Tensions have risen between Poland and the bloc with the ruling of Poland's Constitutional Court earlier this month, which said the country's national laws take precedence over some EU legislation.
Polish Prime Minister Mateusz Morawiecki has accused the EU of "blackmail" in a public clash with European Commission chief Ursula von der Leyen over his country's rejection of parts of EU law.
The ferocious row, played out in the European Parliament, underlined the seriousness of the issue which both Brussels and Warsaw say threatens the cohesion of the 27-nation bloc.
Von der Leyen, speaking just before and after Morawiecki took the podium on Tuesday, warned that her Commission — tasked as guardian of the EU treaties — "will act" to rein in Poland.
She said a controversial October 7 ruling by Poland's Consitutional Court challenging the primacy of EU law was an attempt "to take an axe to the European treaties by undermining their legitimacy".
"Undermining any of these essential pillars puts our European democracy at risk. We cannot let this happen. We will not let this happen," she said.
Morawiecki, in a long speech, hit back by saying "I will not have EU politicians blackmail Poland".
READ MORE: What you need to know about the Poland-European Union rift
Dismissing MEPs' assertions that Poland had taken a step towards leaving the EU with the ruling, Morawiecki insisted his country's place was firmly in the bloc.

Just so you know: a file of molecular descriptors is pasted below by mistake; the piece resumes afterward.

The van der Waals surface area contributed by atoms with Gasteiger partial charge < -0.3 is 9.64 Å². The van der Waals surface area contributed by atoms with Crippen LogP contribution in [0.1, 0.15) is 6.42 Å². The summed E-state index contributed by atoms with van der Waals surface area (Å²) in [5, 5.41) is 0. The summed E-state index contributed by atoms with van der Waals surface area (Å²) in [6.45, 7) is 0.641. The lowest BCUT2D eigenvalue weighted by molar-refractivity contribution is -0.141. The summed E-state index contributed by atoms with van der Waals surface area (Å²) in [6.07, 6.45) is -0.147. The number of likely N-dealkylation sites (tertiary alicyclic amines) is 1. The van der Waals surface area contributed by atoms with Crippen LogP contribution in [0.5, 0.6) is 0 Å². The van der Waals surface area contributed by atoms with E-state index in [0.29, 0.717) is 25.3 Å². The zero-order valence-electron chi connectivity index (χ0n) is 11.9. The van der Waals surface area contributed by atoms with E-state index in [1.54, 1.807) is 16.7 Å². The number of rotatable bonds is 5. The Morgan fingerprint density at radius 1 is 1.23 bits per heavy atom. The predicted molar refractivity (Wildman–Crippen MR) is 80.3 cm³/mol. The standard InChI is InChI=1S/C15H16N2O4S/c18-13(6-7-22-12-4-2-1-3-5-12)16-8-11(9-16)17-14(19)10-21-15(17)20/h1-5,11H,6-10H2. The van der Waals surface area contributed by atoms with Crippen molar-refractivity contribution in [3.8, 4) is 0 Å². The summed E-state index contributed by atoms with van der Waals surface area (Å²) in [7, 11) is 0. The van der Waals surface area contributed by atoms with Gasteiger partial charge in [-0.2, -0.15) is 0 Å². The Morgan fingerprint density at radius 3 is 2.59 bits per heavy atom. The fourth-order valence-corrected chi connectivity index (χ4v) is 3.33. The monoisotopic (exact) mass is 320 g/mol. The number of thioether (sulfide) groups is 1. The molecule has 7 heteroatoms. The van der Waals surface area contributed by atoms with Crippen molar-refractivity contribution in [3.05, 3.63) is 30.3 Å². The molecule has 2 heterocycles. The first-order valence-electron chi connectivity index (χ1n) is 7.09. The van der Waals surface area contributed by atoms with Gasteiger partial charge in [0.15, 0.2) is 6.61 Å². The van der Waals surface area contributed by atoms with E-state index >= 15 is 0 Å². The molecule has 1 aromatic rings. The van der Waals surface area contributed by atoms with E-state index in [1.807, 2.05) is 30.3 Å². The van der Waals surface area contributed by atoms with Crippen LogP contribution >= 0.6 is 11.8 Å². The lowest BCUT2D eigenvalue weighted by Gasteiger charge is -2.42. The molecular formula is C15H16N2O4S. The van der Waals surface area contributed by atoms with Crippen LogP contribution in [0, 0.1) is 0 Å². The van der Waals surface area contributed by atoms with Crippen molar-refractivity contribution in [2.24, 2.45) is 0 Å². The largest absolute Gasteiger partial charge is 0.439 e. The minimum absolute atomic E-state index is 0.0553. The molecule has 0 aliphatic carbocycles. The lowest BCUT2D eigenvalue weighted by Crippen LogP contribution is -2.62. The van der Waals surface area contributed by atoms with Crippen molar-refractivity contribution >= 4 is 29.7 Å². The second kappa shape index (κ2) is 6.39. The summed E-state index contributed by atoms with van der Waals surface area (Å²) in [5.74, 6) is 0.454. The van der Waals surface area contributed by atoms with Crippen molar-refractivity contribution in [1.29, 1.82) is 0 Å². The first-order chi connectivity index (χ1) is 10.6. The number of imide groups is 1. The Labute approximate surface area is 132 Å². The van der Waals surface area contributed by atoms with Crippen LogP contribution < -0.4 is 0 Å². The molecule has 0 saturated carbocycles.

Instead, he argued there was a "fundamental misunderstanding" in that EU law derived from its treaties could only be applied in specified areas, and Poland's constitution was supreme in all other aspects.
He suggested the rule of law issue was being used as a "pretext" by Brussels to force Poland into line.
The duel in the parliament brought to a head tensions between the European Commission and Warsaw that have been festering for years.
The issue is bound to dominate a two-day EU summit starting Thursday where Morawiecki will again have to face plenty of critics, including EU juggernauts Germany and France.
One of the measures the Commission could use against Poland is withholding recovery cash from a pooled EU fund set up for the bloc to bounce back from the impact of the coronavirus pandemic.
Poland's plan, asking for $28 billion (24 billion euros) in grants and 12 billion euros in cheap loans, is still being weighed, with the Commission saying approval would come with strings attached.
Poland, though, has the power to play spoiler in several key EU policy areas that require unanimity among the 27 countries, among them migration and fighting climate change.
It also has the support of Hungary, another bete noire for Brussels seen to be flouting rule of law.
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